A matter of choice

The path to enlightenment begins close to home
Thursday, June 3, 2004 | 12:00 a.m. CDT; updated 10:30 p.m. CDT, Monday, July 21, 2008

When you walk around small town Missouri and see all the buildings that have managed to survive floods, tornadoes, fires and every other cataclysm, it’s easy to get wrapped up in how old everything is.

Truth is, this is a fairly young country. Just ask the Chinese or the Egyptians. Or don’t. Just looking at the people we choose to remember will tell you how we view things.

Henry Ford, Thomas Edison, Ronald Reagan: All were men much more interested in what lay ahead than what happened in the past. Name one famous historian … Time’s up! You get the point.

Maybe that’s why Abraham Maslow found the people he studied were more interested in what they could become as opposed to what they were. Heady stuff when you’re talking about the likes of Albert Einstein and Eleanor Roosevelt. At the point in their lives Maslow studied them, they were in a position to chuck it all, move to Mexico — the one with palm trees — and spend the rest of their days sipping froufrou drinks on the beach.

But they didn’t, and neither has Californian Morris Burger.

If the desire to get involved and make things better is a sign of self-actualization, you can just stop with Morris. But Morris doesn’t stop with California. His activities take him from the town’s school board to Jefferson City’s rape and abuse center to MU’s Development Council to the National Republican Convention in Detroit where he was a delegate for Ronald Reagan.

But today he’s sitting in his office. You see the bookshelves behind his desk filled with the readings of his past and present. Tidy stacks of papers sit on his giant desk, but right up front are photos of his grandchildren. Gazing around at the reminders of a lifetime, he says he gets involved for a lot of reasons, though he’s not totally able to explain it himself: “You do it because it’s something you have to do, almost as if you’re led by an invisible hand.”

That invisible hand led Morris to start Burger’s Smokehouse, which he calls the largest country ham curing business in the country. That may sound like one of those curious distinctions only statisticians can come up with, but a statistician never with, but a statistician never cooked a ham quite like Morris. In fact, he’s so good at smoking hams and selling them, he’s been able to travel the world.

And he’s been trying to change the world,too. A few years back he volunteered in Turkmenistan to helprebuild the economic infrastructure of the country. Quick: Can you even find that country on a map?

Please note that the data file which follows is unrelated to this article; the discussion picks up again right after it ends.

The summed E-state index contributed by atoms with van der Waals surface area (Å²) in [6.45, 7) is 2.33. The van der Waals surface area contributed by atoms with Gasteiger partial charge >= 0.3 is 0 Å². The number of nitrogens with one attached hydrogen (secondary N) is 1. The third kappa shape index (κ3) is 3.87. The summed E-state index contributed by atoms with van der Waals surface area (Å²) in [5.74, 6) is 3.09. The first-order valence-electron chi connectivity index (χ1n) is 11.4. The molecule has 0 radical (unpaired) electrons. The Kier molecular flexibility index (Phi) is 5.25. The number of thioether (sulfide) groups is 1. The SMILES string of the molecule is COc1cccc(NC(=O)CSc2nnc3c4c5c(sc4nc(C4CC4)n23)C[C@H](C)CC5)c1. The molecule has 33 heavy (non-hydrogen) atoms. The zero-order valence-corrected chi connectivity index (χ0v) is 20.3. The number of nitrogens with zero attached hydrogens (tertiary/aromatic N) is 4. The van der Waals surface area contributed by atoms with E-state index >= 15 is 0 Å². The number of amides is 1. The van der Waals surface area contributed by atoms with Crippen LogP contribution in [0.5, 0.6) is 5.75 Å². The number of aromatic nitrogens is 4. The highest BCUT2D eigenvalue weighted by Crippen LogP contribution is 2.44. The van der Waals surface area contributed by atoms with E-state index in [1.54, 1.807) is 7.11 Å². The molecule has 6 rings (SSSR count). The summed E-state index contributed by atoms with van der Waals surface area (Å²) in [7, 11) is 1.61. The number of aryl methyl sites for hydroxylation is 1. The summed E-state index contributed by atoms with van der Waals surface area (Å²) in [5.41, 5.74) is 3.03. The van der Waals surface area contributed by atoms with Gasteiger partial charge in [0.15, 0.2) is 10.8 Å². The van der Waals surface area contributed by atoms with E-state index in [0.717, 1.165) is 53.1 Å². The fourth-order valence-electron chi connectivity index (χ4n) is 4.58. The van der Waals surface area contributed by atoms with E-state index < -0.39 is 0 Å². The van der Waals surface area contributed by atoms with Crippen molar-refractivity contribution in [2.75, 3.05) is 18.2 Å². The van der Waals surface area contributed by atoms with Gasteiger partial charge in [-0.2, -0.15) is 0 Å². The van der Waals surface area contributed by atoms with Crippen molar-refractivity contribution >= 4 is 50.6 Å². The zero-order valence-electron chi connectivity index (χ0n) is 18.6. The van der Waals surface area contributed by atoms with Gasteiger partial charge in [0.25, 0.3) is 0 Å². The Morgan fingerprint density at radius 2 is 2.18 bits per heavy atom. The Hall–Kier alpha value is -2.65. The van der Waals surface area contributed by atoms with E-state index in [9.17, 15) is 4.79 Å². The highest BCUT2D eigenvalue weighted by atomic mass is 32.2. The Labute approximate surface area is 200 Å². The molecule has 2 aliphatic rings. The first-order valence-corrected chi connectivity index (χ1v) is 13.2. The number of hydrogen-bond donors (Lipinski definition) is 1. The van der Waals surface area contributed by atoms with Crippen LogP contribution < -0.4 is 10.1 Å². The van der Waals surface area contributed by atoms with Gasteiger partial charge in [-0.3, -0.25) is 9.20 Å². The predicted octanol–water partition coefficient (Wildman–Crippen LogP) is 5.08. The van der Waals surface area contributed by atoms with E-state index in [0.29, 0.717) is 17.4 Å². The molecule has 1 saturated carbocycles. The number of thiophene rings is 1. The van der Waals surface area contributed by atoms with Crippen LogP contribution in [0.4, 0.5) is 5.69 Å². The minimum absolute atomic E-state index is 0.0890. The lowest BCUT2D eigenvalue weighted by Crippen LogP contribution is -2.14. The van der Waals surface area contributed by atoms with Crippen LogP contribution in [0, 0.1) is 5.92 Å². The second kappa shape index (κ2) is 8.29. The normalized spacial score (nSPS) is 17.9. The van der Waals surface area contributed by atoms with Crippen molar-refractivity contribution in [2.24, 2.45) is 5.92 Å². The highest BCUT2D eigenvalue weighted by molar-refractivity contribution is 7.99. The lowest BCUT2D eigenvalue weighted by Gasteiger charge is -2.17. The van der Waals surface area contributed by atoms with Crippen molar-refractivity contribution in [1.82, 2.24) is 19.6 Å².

Now you could dismiss Morris; sure, he’s the country’s biggest smoked ham dealer, but a smoked ham dealer nonetheless. That’s like being the world’s tallest midget, right? Well, no. Morris won an award from Ohio State University as the national volunteer of the year, so he’s obviously the real deal.

But still you’re waffling. Sure, you’ve bought into safety and love and all that stuff. But this? Enlightenment? In a small town in mid-Missouri? You could more easily swallow a ham – without chewing.

Because you’ve read Sinclair Lewis’ “Main Street,” which says small town people are “incapable of real culture or even significant cultural aspirations,” there’s only so much you’re willing to swallow.


Joe Corrado, the only surgeon in Mexico, has to stay current on hundreds of procedures. He says living in a small town has expanded his medical career, not hindered it.

Well, grab a knife; it’s time for a smoked ham sandwich and a ride back to Mexico. You’re going to see Dr. Joe Corrado, one of two on-call surgeons. And try not to get crumbs on his hospital floors. They were just mopped.

Joe is another one of these people who has “maximized his potential,” as people in love with syllables are wont to say. He is a surgeon who was trained in Boston. He followed his wife, a native of mid-Missouri, to Mexico. He belongs to a lot of organizations: the Lions Club, Knights of Columbus and the Cancer Society, just to name a few. He’s also been president of his occupation’s leadership group: The Missouri chapter of American College of Surgeons.

Stunned aren’t you? Chew slowly; Joe doesn’t need to be doing the Heimlich on his afternoon off.